WASHINGTON – To hear President Donald Trump and his allies tell it, every step of the mail is an open door for diligent fraud to take part in the election, from the moment the votes are printed to when they are finally counted.
But the election officials and candidates who have encountered the system up close says that human and computerized guardrails along the journey of a post-in-vote create a structure that, although cumbersome and expensive, cannot be broken in any significant way.
And with the integrity of vote-by-mail becoming a political issue and the corona virus pushing more states and voters to use it, there are clear steps in the way voting is verified and controlled.
Although not all states allow you to vote by mail for no reason. In 201
Every state and local government does it differently. Election experts say it’s part of what makes it so safe. With various systems across the United States to print, deliver and validate polls, it would be extremely difficult for anyone to “hack” the presidential election in any widespread way.
Here are the most important milestones in the journey with a post-in vote:
Step 1: Polls printed
The journey to a post-in poll begins when local election officials verify an individual voter’s eligibility and send an order printer, where it is printed on special fraud-proof paper, usually with a barcode that allows it to be tracked as a package.
Step 2: Choices are sent
In some places, voters must proactively request a vote while other areas send all voters’ applications for one.
Salt Lake County, in heavily Republican Utah, began sending every active, registered voter a real vote. County Clerk Sherrie Swenson says voter turnout rose to nearly 80 percent in 2018, which is almost unauthorized for a half-time election.
“We make sure we do address updates with the national change of address,” says Swensen. “We are constantly cleaning up our listings and making sure they are pristine as they may be.”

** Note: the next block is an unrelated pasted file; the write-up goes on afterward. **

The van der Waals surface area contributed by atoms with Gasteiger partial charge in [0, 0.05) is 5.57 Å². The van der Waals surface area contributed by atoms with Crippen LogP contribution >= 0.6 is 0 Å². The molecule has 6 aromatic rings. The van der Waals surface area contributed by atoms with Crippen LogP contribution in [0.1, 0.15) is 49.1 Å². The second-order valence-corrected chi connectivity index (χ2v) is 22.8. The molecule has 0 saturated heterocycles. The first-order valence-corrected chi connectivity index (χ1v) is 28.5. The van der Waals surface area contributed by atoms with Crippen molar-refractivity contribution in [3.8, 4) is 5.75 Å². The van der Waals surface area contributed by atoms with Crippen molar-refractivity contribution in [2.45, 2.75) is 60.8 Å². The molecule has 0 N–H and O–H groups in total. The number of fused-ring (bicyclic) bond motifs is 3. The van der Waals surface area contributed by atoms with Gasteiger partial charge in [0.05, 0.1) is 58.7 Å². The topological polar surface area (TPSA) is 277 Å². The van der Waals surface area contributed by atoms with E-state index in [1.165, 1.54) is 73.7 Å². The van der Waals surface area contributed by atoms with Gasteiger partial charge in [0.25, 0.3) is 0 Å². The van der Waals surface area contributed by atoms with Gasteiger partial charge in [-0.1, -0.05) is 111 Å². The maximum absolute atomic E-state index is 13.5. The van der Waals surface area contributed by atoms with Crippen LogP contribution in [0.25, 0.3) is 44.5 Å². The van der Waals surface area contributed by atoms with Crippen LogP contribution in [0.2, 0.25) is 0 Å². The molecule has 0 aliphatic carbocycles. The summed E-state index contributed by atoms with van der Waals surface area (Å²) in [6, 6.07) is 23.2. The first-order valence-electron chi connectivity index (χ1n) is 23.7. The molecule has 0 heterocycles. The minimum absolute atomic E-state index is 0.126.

Step 3: Polls completed
Once the ballot boxes have arrived, it is up to the candidates to ensure that their supporters fill them out – and return them within the deadline. It requires a different kind of effort to get the vote out than the traditional type that aims to mobilize supporters to physically go to an election site on Election Day.
Democrat Suraj Patel learned that lesson this summer in his long-term primary bid for long-term ropes. Carolyn Maloney, DN.Y. With Coronavirus entering New York this spring, Prime Minister Andrew Cuomo ordered that every registered voter be sent an absentee ballot application.
The results are still counted, but if Patel wins, there will be a big uproar, largely due to a postal vote, which he made central to his campaign strategy.
“We completely changed our organization and strategy in our plan to get people to request votes and then follow up and chase them by returning those ballots,” Patel said in an interview. “We usually intend to get the voting period out as the last seven days of the election. We did it for the last eight weeks of the election. “
Step 4: The ballots returned
At home, voters seal their completed ballots, sign them and release them in the mail. That’s one reason Democrats are so concerned about Trump’s threat to cut funding for the US Postal Service. A standardized policy is required that votes marked postmarked by Election Day must be counted because of concerns that the postal service may be slower among poorer or largely minorities in the United States.
The signature is later verified against the voter registration by an election worker, a computer or both.
Step 5: The ballot boxes are validated and counted
You need fewer voting workers – usually retirees as a volunteer – to conduct elections by mail. But you need more professionals at hand and more high-tech tools to validate and count votes so no one can vote twice.
“We have machines that log in the ballot boxes upon return,” says Swensen of Salt Lake County. “We have a barcode on the ballot box, and when a vote is returned, it is automatically logged in as if it was received immediately,” with that voter marked system surpassed as if he had already turned in a vote.
Charles Stewart, a voice technology expert who teaches at MIT, says that large municipalities or localities that carry out large voting operations must buy equipment that automatically rips open the various envelopes and separates the voting – machines he says can cost a million dollars and take up massive storage space.
“It’s like buying a fire truck,” Stewart says. “And you buy dozens of these.”
And it can take time to count all the votes, especially in places that are not used to handling a large volume of post-in polls.
Nearly two weeks after New York’s June 23 primary, the results are so close that no winner has been named, with Patel dragging Maloney with less than a thousand votes with incomplete results.
The reason for the stay is post-in voting, with a large number of absentee ballots leading state officials to delay counting them until this week. It raises concerns about how prepared America is to vote to a large extent by post in November if the coronavirus keeps voters away from the polls.
Patel says that while the long wait for election results is nerve-wracking, he has more confidence in the vote-by-post process and that every vote will count than he did in the race.
“The truth is that we learn this as we go,” Patel says. “Just like everyone else.”